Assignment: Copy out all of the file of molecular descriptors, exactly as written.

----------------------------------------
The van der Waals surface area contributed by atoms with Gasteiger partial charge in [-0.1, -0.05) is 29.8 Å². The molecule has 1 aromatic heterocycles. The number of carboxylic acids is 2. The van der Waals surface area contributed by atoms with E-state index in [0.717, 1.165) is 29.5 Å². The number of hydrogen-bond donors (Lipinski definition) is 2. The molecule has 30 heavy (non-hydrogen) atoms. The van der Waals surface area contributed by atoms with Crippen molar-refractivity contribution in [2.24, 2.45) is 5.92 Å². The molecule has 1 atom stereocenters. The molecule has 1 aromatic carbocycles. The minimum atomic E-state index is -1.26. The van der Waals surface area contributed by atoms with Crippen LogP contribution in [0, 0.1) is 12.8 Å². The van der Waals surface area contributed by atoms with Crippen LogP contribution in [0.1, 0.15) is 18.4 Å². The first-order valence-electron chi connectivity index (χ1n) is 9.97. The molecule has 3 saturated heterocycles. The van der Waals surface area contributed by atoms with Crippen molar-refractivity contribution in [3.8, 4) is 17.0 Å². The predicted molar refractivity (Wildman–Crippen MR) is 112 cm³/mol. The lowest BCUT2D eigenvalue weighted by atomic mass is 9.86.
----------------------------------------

The van der Waals surface area contributed by atoms with Gasteiger partial charge in [-0.1, -0.05) is 29.8 Å². The molecule has 1 aromatic heterocycles. The number of carboxylic acids is 2. The van der Waals surface area contributed by atoms with E-state index in [0.717, 1.165) is 29.5 Å². The number of hydrogen-bond donors (Lipinski definition) is 2. The molecule has 30 heavy (non-hydrogen) atoms. The van der Waals surface area contributed by atoms with Crippen molar-refractivity contribution in [2.24, 2.45) is 5.92 Å². The molecule has 1 atom stereocenters. The molecule has 1 aromatic carbocycles. The minimum atomic E-state index is -1.26. The van der Waals surface area contributed by atoms with Crippen LogP contribution in [0, 0.1) is 12.8 Å². The van der Waals surface area contributed by atoms with Crippen LogP contribution in [0.1, 0.15) is 18.4 Å². The first-order valence-electron chi connectivity index (χ1n) is 9.97. The molecule has 3 saturated heterocycles. The van der Waals surface area contributed by atoms with Crippen molar-refractivity contribution in [3.8, 4) is 17.0 Å². The predicted molar refractivity (Wildman–Crippen MR) is 112 cm³/mol. The lowest BCUT2D eigenvalue weighted by atomic mass is 9.86.